"Companies sell to these assertion entities," said Seddon, "and then they turn around and sue everybody."
'License on Transfer'
Stopping the flow of IP to patent trolls is almost impossible.
Companies in financial distress might sell off their patents as a quick way to make some cash. Bankruptcy proceedings can result in patents being dumped on the open market, where trolls are only too happy to snap them up.
Crazy as it sounds, some companies even sell willingly to them. Schulman calls the practice a "tragedy of the commons": It doesn't hurt company X to sell its patents to a nonpracticing entity; it only hurts company X when its neighbor, company Y, does the same.
More than three-fourths of the patents used against banks come from outside the world of finance. But while the flow of IP can't be stopped, the IP itself can be neutralized.
LOT stands for "License on Transfer"—it means that if a patent belonging to one of the network's members ends up in another entity's hands, that entity can't use it to sue any of the members.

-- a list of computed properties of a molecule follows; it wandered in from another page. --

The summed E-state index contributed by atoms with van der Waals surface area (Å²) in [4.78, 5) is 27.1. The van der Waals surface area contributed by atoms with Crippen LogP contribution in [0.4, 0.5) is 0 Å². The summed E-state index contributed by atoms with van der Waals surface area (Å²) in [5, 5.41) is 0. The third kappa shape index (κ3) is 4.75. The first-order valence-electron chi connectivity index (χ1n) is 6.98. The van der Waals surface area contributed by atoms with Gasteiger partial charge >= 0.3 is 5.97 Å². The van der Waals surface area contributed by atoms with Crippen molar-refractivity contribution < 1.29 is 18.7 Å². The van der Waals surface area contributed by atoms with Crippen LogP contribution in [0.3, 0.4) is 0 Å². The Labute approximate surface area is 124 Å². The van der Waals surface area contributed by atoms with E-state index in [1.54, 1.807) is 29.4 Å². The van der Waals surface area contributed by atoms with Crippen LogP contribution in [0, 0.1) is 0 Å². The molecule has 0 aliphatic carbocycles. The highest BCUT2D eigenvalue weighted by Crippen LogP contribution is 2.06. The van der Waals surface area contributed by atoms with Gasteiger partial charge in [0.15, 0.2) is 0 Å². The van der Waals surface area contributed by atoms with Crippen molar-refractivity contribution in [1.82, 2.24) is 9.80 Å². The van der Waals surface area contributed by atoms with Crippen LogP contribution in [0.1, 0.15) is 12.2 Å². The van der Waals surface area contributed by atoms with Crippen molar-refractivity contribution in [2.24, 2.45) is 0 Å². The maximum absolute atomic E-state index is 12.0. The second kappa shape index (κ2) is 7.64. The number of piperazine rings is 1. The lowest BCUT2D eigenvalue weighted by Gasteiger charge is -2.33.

The 10-page agreement each LOT member signs has just one purpose: to protect companies from frivolous lawsuits and thus preserve their ability to invest in new technologies and services.
Daryl Wooldridge, the global head of IP management for JPMorgan, said in an emailed statement that his bank had already benefited a great deal from its LOT membership, and felt "it provides real risk reduction that gives us a competitive advantage versus companies not in LOT."
What the agreement does not do is prevent members from suing one another—or anyone else—for patent infringement. Nor does it prevent them from licensing their IP normally. As long as a member company holds onto its patents, it can use them and assert them to its heart's content. The agreement is triggered only if one of those patents changes hands.
The original agreement, drafted by Schulman, was 27 pages long and somewhat cumbersome. It was tough for startups to grasp.